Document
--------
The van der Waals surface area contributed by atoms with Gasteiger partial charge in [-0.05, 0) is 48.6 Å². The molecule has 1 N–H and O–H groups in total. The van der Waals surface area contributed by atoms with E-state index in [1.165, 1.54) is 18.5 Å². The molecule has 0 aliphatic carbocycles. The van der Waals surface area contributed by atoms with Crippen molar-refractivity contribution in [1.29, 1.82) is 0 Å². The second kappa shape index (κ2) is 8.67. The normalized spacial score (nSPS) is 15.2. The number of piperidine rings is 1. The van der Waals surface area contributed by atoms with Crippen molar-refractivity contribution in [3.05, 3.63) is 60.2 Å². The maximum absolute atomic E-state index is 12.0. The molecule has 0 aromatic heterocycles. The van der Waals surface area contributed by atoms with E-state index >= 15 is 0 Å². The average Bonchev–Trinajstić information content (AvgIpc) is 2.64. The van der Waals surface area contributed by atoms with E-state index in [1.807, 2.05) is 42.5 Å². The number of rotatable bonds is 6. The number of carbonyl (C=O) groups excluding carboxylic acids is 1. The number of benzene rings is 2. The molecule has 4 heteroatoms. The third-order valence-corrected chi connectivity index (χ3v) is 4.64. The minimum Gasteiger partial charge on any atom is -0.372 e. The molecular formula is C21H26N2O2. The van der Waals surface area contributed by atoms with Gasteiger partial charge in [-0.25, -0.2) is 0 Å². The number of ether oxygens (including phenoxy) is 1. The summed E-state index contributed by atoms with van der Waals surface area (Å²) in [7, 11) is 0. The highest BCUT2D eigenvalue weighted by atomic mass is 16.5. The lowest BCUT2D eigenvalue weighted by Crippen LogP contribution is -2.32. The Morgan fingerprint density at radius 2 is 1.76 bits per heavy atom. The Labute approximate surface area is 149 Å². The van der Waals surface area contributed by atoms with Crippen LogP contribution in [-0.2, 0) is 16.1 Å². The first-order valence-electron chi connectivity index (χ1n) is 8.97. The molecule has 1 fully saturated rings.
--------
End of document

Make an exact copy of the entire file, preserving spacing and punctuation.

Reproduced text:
The van der Waals surface area contributed by atoms with Gasteiger partial charge in [-0.05, 0) is 48.6 Å². The molecule has 1 N–H and O–H groups in total. The van der Waals surface area contributed by atoms with E-state index in [1.165, 1.54) is 18.5 Å². The molecule has 0 aliphatic carbocycles. The van der Waals surface area contributed by atoms with Crippen molar-refractivity contribution in [1.29, 1.82) is 0 Å². The second kappa shape index (κ2) is 8.67. The normalized spacial score (nSPS) is 15.2. The number of piperidine rings is 1. The van der Waals surface area contributed by atoms with Crippen molar-refractivity contribution in [3.05, 3.63) is 60.2 Å². The maximum absolute atomic E-state index is 12.0. The molecule has 0 aromatic heterocycles. The van der Waals surface area contributed by atoms with E-state index >= 15 is 0 Å². The average Bonchev–Trinajstić information content (AvgIpc) is 2.64. The van der Waals surface area contributed by atoms with E-state index in [1.807, 2.05) is 42.5 Å². The number of rotatable bonds is 6. The number of carbonyl (C=O) groups excluding carboxylic acids is 1. The number of benzene rings is 2. The molecule has 4 heteroatoms. The third-order valence-corrected chi connectivity index (χ3v) is 4.64. The minimum Gasteiger partial charge on any atom is -0.372 e. The molecular formula is C21H26N2O2. The van der Waals surface area contributed by atoms with Gasteiger partial charge in [-0.25, -0.2) is 0 Å². The number of ether oxygens (including phenoxy) is 1. The summed E-state index contributed by atoms with van der Waals surface area (Å²) in [7, 11) is 0. The highest BCUT2D eigenvalue weighted by atomic mass is 16.5. The lowest BCUT2D eigenvalue weighted by Crippen LogP contribution is -2.32. The Morgan fingerprint density at radius 2 is 1.76 bits per heavy atom. The Labute approximate surface area is 149 Å². The van der Waals surface area contributed by atoms with Crippen LogP contribution in [-0.2, 0) is 16.1 Å². The first-order valence-electron chi connectivity index (χ1n) is 8.97. The molecule has 1 fully saturated rings.